This post is an answer to the Case – Facial Rash After Birth
The initial laboratory tests showed a hemoglobin level of 14 g per deciliter and a platelet count of 24,000 per cubic millimeter. An electrocardiogram at 4 weeks of age showed normal sinus rhythm, and the rash was reduced.
A complete blood count showed a white-cell count of 4500 per cubic millimeter with a normal differential count; the hemoglobin level was 8.8 g per deciliter, the platelet count 79,000 per cubic millimeter, the aspartate aminotransferase level 108 U per liter, and the alanine aminotransferase level 115 U per liter.
Serologic testing by means of a multiplex bead assay (BioPlex 2200; Bio-Rad Laboratories) was strongly positive for SSA (Ro) and SSB (La) (for each test: antibody index units, >8; negative result is <1), confirming the diagnosis of neonatal lupus.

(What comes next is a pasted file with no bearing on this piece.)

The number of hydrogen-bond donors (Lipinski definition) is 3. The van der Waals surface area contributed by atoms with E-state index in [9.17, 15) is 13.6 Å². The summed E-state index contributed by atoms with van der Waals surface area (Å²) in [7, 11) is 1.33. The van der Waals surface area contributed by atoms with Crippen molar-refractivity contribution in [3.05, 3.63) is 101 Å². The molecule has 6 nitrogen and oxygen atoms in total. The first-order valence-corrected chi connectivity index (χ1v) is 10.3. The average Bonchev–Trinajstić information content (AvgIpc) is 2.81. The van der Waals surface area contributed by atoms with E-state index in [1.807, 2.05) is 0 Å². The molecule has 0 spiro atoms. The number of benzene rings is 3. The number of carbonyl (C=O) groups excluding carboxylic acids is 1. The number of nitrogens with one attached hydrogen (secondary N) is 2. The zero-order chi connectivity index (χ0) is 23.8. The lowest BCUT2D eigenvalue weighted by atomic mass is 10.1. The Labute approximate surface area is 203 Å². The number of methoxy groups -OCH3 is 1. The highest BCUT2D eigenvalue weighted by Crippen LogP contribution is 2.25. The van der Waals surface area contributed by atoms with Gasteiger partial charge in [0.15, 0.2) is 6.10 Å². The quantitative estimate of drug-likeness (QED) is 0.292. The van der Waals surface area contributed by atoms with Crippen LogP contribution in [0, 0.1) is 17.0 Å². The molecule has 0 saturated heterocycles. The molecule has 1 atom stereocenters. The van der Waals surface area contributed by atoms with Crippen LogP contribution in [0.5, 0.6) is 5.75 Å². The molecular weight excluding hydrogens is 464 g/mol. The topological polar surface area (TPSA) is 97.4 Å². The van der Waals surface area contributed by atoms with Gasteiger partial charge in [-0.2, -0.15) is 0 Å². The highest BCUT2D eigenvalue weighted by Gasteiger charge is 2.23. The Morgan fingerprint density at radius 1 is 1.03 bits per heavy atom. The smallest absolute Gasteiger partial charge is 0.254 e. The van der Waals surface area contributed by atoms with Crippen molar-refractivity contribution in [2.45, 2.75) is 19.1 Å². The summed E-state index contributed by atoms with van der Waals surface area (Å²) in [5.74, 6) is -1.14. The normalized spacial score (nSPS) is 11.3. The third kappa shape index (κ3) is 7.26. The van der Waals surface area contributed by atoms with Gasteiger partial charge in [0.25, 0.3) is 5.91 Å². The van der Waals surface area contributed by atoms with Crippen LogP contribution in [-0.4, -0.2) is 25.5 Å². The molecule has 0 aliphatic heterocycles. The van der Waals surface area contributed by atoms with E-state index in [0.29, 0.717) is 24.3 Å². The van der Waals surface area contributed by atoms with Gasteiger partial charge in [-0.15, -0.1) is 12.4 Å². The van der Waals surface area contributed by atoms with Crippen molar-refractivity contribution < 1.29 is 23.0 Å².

By the time the patient was 6 months old, the rash had resolved without specific therapy, and the levels of hemoglobin, platelets, and liver enzymes had normalized.
The child’s mother had not received a diagnosis of any autoimmune disorder previously. After further questioning, she described having dry eyes for more than 1 year, which required the frequent use of artificial tears. She was referred to a rheumatologist and received a diagnosis of Sjögren’s syndrome.
Maternal antibodies crossing the placenta can lead to the clinical manifestations of neonatal lupus. Mothers with only mild or no symptoms of autoimmune disease may be at substantial risk for the development of an overt autoimmune disorder, most commonly Sjögren’s syndrome or systemic lupus erythematosus. Any future children of these parents are at risk for neonatal lupus and congenital heart block.